How Dorset Healthcare engaged with staff to solve internal problems
When Dorset Healthcare found it was in danger of losing its licence to operate, it asked its people to help identify the solution
After being found in breach of its licence because of the poor quality of healthcare services in 2014, Dorset Healthcare NHS Trust looked to its employees to solve the crisis.
Over the following four years, the Trust progressively improved following a new scheme of engaging its staff in its workings. Within one year it had moved to a status of ‘requires improvement’; by 2017, it was found to be ‘good’ and finally, in 2019, the trust has been ranked ‘outstanding’.
Nicola Plumb, director of people and culture, who came on board at the height of the crisis, says the Trust’s success is almost entirely down to unifying and engaging its staff. however, its journey is not over.
‘I would describe it as a journey of improvement which is always continuing,’ she says. ‘We are by no means a finished product – we are a work in progress.’
In 2011, three organisations came together to form Dorset Healthcare, which employs nearly 6,000 people providing physical and mental health services at 300 locations across the county.
‘Four years later, people were still talking about the merger,’ says Plumb. ‘There were strong divisions across the group according to geography and people relating only to their location, rather than being part of one organisation. We needed to bring them together. The problem to solve was how do you really get effective communications across such a wide network?’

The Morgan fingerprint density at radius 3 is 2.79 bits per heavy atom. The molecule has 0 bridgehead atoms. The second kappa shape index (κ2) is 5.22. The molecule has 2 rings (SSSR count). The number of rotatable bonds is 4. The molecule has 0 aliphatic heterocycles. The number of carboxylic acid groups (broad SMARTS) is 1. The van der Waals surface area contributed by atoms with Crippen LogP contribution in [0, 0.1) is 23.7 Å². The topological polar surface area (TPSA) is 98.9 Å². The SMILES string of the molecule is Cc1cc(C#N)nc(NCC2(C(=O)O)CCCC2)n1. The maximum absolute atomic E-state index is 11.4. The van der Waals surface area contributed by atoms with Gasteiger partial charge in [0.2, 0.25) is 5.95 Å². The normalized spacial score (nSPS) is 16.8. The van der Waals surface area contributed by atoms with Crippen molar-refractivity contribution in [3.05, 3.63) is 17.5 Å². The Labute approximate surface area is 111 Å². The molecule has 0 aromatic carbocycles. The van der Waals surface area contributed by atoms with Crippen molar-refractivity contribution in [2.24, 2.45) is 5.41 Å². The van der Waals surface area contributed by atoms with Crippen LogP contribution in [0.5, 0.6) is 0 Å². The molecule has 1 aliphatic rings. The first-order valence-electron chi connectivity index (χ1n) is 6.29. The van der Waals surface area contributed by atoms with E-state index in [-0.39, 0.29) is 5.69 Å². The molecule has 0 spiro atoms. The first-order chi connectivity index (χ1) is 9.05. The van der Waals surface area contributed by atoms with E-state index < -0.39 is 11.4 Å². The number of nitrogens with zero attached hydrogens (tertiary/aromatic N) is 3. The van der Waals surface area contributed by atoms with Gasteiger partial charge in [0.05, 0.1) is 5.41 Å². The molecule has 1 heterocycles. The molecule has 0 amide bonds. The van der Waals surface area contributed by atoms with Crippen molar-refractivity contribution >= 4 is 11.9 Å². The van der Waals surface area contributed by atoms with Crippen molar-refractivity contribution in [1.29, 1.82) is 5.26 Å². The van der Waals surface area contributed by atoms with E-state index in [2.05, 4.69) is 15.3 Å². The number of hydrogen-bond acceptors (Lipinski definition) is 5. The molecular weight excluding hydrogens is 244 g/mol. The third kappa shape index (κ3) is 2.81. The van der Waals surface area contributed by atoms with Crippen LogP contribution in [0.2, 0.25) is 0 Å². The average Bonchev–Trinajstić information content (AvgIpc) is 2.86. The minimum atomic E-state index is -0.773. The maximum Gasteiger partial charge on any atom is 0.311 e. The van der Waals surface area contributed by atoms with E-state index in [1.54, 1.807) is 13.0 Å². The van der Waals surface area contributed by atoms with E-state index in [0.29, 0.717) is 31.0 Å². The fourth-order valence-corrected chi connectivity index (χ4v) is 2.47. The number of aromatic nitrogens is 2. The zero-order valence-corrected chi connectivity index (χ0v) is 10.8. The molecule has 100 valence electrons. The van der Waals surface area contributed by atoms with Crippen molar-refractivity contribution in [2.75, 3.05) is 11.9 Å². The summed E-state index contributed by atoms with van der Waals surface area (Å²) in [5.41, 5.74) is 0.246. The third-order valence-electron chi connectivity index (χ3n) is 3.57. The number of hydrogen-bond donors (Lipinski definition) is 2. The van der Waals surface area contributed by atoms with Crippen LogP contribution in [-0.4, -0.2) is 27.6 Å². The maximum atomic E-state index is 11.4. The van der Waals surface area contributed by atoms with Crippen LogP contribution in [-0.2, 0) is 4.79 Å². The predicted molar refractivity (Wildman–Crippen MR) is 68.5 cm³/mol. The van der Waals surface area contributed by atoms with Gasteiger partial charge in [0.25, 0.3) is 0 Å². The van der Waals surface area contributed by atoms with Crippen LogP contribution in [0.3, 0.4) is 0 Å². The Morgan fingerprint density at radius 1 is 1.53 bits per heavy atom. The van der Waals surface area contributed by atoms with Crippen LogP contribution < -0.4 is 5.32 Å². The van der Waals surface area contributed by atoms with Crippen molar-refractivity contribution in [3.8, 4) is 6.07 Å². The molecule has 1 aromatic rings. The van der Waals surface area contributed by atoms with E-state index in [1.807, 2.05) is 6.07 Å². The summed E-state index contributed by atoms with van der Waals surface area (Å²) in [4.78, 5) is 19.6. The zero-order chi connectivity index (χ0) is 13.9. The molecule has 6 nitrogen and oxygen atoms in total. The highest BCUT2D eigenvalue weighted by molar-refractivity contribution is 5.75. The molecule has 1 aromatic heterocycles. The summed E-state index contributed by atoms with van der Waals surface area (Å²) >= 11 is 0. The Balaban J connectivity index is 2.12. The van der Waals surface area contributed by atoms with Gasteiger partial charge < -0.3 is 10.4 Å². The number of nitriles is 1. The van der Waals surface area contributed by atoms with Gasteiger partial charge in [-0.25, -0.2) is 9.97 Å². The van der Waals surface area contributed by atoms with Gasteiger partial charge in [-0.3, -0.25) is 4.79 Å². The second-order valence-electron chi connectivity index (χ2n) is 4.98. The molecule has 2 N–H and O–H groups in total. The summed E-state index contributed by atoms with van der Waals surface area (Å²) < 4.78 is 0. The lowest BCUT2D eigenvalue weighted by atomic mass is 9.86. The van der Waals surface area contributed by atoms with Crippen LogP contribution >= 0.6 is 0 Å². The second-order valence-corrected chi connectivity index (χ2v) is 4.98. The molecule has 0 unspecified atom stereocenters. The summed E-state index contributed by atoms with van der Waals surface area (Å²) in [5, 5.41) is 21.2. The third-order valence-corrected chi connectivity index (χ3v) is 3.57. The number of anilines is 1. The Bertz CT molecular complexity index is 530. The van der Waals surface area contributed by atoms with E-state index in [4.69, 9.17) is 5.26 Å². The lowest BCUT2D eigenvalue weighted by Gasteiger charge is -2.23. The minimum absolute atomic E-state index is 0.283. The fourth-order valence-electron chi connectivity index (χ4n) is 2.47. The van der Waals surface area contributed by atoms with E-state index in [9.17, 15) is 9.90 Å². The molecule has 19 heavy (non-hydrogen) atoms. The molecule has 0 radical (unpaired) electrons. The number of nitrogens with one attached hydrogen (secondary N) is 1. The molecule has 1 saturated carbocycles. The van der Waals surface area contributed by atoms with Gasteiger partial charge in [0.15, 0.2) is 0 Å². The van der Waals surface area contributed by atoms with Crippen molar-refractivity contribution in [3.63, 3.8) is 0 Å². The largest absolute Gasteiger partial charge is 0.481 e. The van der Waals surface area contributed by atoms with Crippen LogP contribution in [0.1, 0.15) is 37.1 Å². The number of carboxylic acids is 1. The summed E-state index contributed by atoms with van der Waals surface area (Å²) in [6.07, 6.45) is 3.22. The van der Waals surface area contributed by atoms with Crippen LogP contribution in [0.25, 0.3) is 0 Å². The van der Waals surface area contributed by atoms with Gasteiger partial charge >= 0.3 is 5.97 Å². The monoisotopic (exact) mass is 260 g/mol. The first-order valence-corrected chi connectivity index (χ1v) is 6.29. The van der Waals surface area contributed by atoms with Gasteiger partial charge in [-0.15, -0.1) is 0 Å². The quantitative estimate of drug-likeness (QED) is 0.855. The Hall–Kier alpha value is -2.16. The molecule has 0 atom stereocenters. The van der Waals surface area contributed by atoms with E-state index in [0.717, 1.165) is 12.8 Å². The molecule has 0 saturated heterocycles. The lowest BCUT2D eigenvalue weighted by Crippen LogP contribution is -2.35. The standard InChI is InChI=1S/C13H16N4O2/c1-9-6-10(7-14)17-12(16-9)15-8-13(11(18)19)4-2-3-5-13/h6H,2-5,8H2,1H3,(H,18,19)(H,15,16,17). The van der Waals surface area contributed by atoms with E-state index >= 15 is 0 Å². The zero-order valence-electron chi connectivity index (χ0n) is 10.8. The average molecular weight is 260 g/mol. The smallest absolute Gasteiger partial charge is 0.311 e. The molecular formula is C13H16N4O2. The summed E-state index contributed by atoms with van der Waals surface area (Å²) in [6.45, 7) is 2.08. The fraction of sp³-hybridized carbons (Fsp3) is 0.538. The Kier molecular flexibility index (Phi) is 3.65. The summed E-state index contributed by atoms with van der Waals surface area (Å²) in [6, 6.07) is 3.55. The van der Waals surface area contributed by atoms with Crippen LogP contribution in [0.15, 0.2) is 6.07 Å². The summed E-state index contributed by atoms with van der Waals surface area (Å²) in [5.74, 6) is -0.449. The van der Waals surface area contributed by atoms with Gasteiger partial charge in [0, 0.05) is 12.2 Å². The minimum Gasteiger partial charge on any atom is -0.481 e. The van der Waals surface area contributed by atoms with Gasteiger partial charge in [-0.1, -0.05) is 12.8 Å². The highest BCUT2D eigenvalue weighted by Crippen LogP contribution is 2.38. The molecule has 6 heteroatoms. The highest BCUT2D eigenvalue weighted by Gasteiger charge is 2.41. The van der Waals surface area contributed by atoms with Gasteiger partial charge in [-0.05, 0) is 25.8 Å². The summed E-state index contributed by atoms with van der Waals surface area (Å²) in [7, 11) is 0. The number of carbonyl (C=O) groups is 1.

The first thing the Trust did was establish a leadership forum, bringing together the leaders from different parts of the county to share their views. Next, the Trust needed to find a new ‘mission and vision’ for the organisation – a new message that would unite people.
I would describe it as a journey of improvement which is always continuing
Following discussion sessions with leaders, everyone across the Trust was given the opportunity to explain their contributions. ‘We did this by asking staff to answer a survey with three questions: What do you do? How do you do it? And, Why do you do it? We held a series of workshops across the county, available to all staff, so it was done in a genuinely shared way.’
Once gathered together, these insights were distilled down to a common vision for the Trust, which was Be better every day, says Plumb. The Trust reached this new message after testing different options for a common vision and then returning to the board for a final decision. ‘The culture of the NHS is one of improvement: the idea is of ongoing progress and improvement,’ she adds.
The Trust has tapped into its employees to iron out the wrinkles suffered by every organisation, particularly one which had relatively recently undergone a merger, through what it calls ‘Rapid Improvement Week’, where volunteers from back-office support units shadow clinicians and other front-line workers.